From my The Philosophy of Childing, with some additions:

According to the Canadian philosopher Charles Taylor, a leading authority in identity politics, due recognition of our fellow humans is, as he puts it in Philosophical Arguments, “not just a courtesy we owe people. It is a vital human need.” Taylor holds that we must recognize and celebrate the fact that “each of us has an original way of being human: each person has his or her own ‘measure.’ There is a certain way of being human that is my way.”

Yet those — including too many young transgender people with whom I’ve had the privilege of engaging in Socrates Cafe discourse — whose natures deviate too much from the preconceived norm are told that their way of being human is the wrong way.

Taylor notes that there is a great deal of willful misrecognition, that some are deliberately seen through distorted lenses, and that this leads them to create a “confining or demeaning or contemptible picture of themselves.” How do those on the receiving end of misrecognition combat it?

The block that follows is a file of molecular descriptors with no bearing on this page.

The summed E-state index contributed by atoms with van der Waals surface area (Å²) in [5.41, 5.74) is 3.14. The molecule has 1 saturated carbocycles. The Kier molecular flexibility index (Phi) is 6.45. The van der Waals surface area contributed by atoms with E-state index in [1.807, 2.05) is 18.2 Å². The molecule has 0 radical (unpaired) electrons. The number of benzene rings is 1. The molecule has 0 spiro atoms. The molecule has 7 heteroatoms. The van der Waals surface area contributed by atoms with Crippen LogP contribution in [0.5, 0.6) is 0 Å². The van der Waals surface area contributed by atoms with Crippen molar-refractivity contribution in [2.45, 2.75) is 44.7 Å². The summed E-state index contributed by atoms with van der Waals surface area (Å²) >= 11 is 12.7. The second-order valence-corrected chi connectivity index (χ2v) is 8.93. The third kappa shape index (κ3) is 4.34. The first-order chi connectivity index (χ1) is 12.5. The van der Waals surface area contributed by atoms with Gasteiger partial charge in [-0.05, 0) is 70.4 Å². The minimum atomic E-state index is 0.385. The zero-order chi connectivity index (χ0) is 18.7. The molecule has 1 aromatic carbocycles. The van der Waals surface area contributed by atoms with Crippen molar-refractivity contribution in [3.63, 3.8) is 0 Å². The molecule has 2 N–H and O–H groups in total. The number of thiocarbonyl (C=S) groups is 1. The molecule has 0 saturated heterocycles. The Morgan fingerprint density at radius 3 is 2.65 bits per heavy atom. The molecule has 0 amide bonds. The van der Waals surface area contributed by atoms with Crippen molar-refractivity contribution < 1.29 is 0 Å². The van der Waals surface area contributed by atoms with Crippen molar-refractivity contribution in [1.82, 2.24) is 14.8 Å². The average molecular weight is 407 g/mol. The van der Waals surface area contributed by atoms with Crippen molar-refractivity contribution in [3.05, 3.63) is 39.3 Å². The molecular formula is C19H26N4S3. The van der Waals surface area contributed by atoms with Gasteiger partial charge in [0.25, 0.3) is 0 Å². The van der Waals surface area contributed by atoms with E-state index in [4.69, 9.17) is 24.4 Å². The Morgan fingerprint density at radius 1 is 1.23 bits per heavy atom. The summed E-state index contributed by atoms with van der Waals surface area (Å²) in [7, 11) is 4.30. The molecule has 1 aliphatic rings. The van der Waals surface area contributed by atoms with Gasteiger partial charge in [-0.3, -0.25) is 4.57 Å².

In Taylor’s estimation, through dialogue: “We define our identity always in dialogue with, sometimes in struggle against, the things our significant others want to see in us” and we have to make it clear “who we are [and] ‘where we’re coming from.’ It is the background against which our tastes and desires and opinions and aspirations makes sense.”

But this can only be accomplished if the significant others in one’s life don’t slam the door shut on dialogue — and this happens tragically too often with young transgender people. And so it is little wonder, then, that according to a UK survey, nearly half of them have attempted suicide.

If their nearest and dearest refuse to open themselves to the earnest and heartfelt attempts of those they should love the most and who want to express where they’re coming from, this can cripple their capacity to form tastes, desires, opinions, and aspirations in ways that construct a healthy identity.